Magic circle firm Linklaters has attributed a 6% rise in profits to new efficiencies in the way it works.
According to accounts filed with Companies House yesterday, the firm recorded £395m profit before tax in the year to April 2014. This compared with £371m in 2012/13.
The figures represented a turnaround from last year, when pre-tax profit fell by 3.4% compared with 2011/12.
Turnover rose from £1.19bn to around £1.25bn during the year – again reversing a slight dip recorded the previous year.
In his report to members, senior partner Robert Elliott said the strength of the firm’s performance was down to a new emphasis on efficiency.
‘The firm invested heavily in bringing non-legal project management skills to the running of our largest deals and matters,’ he said.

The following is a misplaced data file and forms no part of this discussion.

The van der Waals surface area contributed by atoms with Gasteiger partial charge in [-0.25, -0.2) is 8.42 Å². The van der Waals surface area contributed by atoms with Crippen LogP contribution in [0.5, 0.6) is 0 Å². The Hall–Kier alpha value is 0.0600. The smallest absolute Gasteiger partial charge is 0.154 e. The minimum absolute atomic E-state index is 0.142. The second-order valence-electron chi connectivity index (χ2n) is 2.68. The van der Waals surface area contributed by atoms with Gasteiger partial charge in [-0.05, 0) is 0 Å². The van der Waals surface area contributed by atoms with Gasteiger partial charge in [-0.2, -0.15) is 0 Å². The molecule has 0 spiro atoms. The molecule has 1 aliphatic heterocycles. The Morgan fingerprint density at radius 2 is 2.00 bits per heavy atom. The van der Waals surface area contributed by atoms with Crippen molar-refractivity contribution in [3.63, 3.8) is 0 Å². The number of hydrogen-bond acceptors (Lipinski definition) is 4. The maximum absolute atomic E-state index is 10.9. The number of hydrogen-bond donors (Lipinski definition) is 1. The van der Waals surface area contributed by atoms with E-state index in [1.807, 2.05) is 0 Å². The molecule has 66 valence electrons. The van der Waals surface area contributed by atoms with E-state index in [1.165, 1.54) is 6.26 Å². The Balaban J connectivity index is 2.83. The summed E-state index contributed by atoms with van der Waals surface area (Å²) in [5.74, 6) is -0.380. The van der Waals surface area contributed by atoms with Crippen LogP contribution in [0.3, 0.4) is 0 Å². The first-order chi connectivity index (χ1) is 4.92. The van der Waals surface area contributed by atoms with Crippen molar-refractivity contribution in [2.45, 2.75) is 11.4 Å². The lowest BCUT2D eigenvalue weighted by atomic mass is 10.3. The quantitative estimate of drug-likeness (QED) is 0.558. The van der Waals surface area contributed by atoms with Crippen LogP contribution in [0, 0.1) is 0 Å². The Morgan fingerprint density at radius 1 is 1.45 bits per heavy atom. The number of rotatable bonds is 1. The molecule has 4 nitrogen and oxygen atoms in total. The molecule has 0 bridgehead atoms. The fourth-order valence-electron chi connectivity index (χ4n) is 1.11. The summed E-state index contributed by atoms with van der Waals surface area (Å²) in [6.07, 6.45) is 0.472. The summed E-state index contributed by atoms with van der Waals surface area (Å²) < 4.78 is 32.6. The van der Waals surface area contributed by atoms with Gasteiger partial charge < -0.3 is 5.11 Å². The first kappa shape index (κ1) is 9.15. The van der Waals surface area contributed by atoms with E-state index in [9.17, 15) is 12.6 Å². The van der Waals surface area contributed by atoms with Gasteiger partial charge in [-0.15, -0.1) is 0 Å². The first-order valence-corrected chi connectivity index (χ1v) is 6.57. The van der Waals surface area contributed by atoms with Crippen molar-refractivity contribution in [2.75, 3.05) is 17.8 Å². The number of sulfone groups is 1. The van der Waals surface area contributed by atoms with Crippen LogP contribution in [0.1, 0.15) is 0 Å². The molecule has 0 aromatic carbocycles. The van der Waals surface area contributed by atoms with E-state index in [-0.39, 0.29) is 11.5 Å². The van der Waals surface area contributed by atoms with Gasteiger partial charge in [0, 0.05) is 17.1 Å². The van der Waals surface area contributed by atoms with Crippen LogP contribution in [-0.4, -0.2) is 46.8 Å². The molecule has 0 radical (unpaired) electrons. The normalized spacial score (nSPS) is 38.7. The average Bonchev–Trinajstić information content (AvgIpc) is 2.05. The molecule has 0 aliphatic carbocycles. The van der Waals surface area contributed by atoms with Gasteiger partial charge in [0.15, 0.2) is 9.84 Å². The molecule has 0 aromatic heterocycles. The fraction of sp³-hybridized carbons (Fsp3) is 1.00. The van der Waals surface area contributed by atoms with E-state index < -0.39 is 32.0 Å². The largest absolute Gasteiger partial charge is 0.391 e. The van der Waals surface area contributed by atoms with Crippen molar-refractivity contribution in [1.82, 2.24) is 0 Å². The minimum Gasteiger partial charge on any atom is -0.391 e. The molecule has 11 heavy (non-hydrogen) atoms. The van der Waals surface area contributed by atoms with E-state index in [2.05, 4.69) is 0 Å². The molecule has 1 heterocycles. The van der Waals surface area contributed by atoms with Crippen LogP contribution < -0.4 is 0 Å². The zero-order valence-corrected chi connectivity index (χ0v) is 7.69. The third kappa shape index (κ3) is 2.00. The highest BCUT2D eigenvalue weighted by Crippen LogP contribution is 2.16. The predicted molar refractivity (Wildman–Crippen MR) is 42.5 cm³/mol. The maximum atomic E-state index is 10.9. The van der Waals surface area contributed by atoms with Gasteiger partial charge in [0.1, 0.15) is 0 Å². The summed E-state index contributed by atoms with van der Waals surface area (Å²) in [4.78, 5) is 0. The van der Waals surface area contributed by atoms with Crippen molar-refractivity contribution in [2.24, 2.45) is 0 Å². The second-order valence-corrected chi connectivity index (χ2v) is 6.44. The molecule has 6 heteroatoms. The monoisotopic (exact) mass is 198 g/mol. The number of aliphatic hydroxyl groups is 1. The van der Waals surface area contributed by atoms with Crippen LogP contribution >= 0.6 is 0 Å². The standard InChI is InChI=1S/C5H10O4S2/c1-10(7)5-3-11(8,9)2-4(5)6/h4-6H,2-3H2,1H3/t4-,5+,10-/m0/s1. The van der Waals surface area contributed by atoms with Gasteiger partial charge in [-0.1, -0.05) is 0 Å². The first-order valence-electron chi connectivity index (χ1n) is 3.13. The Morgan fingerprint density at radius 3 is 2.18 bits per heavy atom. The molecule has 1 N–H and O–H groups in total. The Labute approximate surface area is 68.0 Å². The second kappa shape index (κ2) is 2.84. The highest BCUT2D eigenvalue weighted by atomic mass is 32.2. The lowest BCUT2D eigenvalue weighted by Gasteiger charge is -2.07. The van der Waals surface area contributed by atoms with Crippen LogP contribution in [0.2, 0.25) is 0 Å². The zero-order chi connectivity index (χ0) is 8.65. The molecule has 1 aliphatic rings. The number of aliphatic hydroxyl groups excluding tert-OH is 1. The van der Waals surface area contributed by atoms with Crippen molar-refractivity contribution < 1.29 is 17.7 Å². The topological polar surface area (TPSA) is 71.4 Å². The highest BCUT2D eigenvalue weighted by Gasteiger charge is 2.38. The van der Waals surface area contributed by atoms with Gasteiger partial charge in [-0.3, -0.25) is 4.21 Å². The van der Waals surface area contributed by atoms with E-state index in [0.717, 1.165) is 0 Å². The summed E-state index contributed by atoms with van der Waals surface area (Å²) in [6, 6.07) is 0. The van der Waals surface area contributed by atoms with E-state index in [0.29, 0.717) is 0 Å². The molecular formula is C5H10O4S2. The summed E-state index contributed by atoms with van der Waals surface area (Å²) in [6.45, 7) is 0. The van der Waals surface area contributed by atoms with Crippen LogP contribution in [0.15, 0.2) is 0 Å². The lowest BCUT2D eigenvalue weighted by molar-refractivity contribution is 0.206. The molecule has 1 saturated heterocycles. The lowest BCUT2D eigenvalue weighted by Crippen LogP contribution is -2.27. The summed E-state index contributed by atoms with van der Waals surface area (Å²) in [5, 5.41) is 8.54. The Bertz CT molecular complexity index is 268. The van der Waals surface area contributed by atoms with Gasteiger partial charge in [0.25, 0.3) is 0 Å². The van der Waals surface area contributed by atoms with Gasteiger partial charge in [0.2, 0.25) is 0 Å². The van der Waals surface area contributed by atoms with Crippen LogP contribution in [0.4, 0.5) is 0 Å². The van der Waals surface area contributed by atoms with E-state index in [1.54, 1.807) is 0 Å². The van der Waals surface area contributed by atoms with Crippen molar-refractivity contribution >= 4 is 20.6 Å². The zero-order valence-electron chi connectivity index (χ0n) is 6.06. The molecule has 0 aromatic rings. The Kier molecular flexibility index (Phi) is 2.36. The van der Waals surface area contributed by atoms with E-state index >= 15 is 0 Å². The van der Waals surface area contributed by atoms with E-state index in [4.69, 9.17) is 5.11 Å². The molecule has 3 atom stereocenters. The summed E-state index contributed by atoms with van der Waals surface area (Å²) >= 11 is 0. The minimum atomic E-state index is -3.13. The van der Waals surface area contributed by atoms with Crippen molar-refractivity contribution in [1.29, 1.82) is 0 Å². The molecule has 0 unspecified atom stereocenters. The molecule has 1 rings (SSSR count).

The use of document automation, making the best use of paralegals and new outsourcing arrangements were also important to create a ‘tailored infrastructure’ helping the firm to improve profits.
Operating expenses rose during the year, largely through staff costs increasing from £566m to almost £600m.
The number of practising lawyers at Linklaters rose from 2,290 to 2,325, while the number of non-fee-earners also increased slightly. The highest paid member of the LLP had their pay increased from £2.3m to £2.4m.
Consolidated amounts owed to the firm increased from £558m to £571m, while the figure owed to creditors increased from £286m to £304m. As at 30 April 2014, the consolidated balance for creditors due after one year was £38.3m.
The firm now has 29 offices in 20 countries, most recently expanding into Abu Dhabi, United Arab Emirates, in 2011. It formed an alliance with Allens of Australia in 2012.